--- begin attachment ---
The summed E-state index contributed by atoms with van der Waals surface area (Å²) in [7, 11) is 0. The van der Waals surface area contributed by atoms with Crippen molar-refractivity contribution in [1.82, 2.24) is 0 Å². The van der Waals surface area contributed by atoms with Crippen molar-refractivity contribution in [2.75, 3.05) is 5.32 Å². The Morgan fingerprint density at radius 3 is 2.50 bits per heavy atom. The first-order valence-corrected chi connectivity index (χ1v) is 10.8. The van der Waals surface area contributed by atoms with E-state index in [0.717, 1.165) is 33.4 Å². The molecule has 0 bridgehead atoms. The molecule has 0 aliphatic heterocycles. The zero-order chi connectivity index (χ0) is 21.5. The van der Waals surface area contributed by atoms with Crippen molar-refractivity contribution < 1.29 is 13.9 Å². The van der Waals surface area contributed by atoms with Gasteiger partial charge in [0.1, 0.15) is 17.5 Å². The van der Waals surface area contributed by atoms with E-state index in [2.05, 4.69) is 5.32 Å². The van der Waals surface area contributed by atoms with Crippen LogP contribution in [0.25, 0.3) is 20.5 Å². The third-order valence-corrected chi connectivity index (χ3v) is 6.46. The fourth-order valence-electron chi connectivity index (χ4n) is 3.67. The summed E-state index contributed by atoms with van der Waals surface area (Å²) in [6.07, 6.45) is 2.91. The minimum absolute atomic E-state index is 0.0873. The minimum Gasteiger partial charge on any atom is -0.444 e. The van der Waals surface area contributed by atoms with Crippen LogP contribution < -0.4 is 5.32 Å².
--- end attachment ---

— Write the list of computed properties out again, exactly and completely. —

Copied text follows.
The summed E-state index contributed by atoms with van der Waals surface area (Å²) in [7, 11) is 0. The van der Waals surface area contributed by atoms with Crippen molar-refractivity contribution in [1.82, 2.24) is 0 Å². The van der Waals surface area contributed by atoms with Crippen molar-refractivity contribution in [2.75, 3.05) is 5.32 Å². The Morgan fingerprint density at radius 3 is 2.50 bits per heavy atom. The first-order valence-corrected chi connectivity index (χ1v) is 10.8. The van der Waals surface area contributed by atoms with E-state index in [0.717, 1.165) is 33.4 Å². The molecule has 0 bridgehead atoms. The molecule has 0 aliphatic heterocycles. The zero-order chi connectivity index (χ0) is 21.5. The van der Waals surface area contributed by atoms with Crippen molar-refractivity contribution < 1.29 is 13.9 Å². The van der Waals surface area contributed by atoms with Gasteiger partial charge in [0.1, 0.15) is 17.5 Å². The van der Waals surface area contributed by atoms with E-state index in [2.05, 4.69) is 5.32 Å². The van der Waals surface area contributed by atoms with Crippen LogP contribution in [0.25, 0.3) is 20.5 Å². The third-order valence-corrected chi connectivity index (χ3v) is 6.46. The fourth-order valence-electron chi connectivity index (χ4n) is 3.67. The summed E-state index contributed by atoms with van der Waals surface area (Å²) in [6.07, 6.45) is 2.91. The minimum absolute atomic E-state index is 0.0873. The minimum Gasteiger partial charge on any atom is -0.444 e. The van der Waals surface area contributed by atoms with Crippen LogP contribution < -0.4 is 5.32 Å².